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Nature. 2001 Jul 26;412(6845):436-8.

The buffer effect and large-scale population regulation in migratory birds.

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Tyndall Centre, School of Biological Sciences, University of East Anglia, Norwich NR4 7TJ, UK.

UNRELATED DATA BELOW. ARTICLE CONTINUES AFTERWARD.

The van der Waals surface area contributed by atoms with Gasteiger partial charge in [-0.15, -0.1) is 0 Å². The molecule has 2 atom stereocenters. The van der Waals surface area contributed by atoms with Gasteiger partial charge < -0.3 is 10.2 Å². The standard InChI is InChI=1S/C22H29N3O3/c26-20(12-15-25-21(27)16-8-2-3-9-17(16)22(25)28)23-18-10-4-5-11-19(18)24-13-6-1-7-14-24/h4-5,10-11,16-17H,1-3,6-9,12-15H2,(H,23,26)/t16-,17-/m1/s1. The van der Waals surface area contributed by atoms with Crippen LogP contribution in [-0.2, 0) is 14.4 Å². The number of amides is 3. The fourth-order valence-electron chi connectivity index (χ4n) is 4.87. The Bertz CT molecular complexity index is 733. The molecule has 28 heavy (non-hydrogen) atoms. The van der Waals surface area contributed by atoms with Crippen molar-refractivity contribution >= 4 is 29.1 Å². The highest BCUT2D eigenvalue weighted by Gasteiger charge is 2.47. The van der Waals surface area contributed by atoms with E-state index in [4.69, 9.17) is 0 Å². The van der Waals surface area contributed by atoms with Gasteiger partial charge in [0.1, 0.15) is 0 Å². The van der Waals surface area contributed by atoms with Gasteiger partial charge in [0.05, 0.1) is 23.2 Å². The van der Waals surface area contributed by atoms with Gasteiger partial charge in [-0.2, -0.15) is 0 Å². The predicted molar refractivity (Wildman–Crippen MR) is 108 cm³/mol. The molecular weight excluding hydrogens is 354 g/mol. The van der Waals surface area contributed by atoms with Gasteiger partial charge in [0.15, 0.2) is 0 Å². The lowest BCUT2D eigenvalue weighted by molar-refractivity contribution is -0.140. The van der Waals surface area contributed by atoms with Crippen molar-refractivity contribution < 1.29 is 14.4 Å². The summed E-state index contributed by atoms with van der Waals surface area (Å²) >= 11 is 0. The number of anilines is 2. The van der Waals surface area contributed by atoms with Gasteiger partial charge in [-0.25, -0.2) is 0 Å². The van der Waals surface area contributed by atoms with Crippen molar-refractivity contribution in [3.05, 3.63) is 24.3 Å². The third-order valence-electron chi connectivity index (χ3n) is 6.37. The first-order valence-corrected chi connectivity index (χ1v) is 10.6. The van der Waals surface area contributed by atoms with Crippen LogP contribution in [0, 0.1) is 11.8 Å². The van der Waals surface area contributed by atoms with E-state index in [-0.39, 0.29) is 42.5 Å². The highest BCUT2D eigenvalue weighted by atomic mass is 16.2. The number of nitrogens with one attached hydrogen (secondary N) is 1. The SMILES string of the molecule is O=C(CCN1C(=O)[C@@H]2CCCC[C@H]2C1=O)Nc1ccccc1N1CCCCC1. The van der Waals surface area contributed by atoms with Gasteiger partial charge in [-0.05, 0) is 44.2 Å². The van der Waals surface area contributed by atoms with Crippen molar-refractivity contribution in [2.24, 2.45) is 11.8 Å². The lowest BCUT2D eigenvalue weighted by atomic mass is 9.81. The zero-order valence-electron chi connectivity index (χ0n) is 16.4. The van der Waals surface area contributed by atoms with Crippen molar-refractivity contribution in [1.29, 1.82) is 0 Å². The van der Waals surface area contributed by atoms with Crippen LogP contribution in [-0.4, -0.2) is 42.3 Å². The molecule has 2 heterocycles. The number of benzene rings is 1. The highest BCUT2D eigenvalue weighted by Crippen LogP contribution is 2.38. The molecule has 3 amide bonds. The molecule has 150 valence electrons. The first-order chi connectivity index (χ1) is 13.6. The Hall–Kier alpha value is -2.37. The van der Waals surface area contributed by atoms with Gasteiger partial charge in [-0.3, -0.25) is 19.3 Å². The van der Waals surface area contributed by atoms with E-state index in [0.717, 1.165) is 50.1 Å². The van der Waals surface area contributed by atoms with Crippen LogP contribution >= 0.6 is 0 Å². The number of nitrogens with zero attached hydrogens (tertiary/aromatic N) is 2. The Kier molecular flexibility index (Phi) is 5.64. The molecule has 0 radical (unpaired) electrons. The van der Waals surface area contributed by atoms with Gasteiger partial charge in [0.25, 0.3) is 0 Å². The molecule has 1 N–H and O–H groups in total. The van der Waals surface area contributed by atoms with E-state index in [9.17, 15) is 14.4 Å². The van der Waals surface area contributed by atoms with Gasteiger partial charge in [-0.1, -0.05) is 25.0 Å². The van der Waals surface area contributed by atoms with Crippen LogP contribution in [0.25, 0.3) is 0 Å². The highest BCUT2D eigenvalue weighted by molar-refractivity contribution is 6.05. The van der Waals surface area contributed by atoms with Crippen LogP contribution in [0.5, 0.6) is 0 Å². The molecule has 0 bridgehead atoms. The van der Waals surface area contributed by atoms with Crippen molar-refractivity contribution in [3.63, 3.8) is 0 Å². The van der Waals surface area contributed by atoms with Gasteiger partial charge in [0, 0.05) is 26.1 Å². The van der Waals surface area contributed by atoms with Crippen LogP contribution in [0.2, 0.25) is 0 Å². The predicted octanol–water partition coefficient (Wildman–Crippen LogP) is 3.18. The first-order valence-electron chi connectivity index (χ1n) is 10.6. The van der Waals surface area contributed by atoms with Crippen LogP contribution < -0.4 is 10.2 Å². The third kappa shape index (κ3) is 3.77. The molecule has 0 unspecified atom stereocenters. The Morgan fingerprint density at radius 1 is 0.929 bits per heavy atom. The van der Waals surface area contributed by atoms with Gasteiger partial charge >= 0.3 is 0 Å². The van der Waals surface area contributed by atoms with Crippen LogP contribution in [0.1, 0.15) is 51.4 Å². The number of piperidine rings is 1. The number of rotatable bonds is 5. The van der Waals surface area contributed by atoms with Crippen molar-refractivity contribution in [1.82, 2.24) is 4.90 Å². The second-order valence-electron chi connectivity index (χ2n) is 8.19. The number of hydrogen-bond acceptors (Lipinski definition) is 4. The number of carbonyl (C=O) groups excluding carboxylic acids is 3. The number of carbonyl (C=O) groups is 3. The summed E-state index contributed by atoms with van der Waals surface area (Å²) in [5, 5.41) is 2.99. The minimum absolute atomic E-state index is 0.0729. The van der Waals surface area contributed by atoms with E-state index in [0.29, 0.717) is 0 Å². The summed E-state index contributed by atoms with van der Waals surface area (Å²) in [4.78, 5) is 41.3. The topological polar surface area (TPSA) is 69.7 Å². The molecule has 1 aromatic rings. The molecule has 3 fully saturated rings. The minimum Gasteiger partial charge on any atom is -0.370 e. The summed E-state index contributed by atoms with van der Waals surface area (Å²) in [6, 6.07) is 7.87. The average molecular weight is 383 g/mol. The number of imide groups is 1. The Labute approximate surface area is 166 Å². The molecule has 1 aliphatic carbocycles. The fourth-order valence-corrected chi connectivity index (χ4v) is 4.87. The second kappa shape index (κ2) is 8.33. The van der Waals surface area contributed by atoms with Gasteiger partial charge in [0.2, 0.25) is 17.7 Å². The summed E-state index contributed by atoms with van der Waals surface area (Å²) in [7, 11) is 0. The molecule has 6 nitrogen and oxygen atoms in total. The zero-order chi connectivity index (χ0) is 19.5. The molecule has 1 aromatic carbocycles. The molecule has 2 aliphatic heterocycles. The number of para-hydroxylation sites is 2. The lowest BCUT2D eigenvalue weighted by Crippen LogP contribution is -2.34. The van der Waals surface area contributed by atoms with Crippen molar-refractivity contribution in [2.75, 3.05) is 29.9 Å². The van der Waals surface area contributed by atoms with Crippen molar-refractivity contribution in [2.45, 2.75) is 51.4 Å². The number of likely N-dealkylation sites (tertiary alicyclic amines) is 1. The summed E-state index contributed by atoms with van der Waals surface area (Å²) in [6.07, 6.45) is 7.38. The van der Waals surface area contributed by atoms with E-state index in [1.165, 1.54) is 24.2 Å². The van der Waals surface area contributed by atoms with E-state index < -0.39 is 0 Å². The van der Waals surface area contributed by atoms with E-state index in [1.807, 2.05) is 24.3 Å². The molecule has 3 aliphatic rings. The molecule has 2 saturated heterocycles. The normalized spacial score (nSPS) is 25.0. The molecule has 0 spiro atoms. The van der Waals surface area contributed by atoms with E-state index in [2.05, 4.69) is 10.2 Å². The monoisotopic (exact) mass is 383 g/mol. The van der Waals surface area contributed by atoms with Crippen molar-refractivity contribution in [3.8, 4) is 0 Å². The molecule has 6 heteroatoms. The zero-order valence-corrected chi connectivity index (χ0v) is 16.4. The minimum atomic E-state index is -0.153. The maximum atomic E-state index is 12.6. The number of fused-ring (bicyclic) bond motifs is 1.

Buffer effects occur when sites vary in quality and fluctuations in population size are mirrored by large changes in animal numbers in poor-quality sites but only small changes in good-quality sites. Hence, the poor sites 'buffer' the good sites, a mechanism that can potentially drive population regulation if there are demographic costs of inhabiting poor sites. Here we show that for a migratory bird this process can apply on a country-wide scale with consequences for both survival and timing of arrival on the breeding grounds (an indicator of reproductive success). The Icelandic population of the black-tailed godwit, Limosa limosa islandica, wintering in Britain has increased fourfold since the 1970s (ref. 5) but rates of change within individual estuaries have varied from zero to sixfold increases. In accordance with the buffer effect, rates of increase are greater on estuaries with low initial numbers, and godwits on these sites have lower prey-intake rates, lower survival rates and arrive later in Iceland than godwits on sites with stable populations. The buffer effect can therefore be a major process influencing large-scale population regulation of migratory species.

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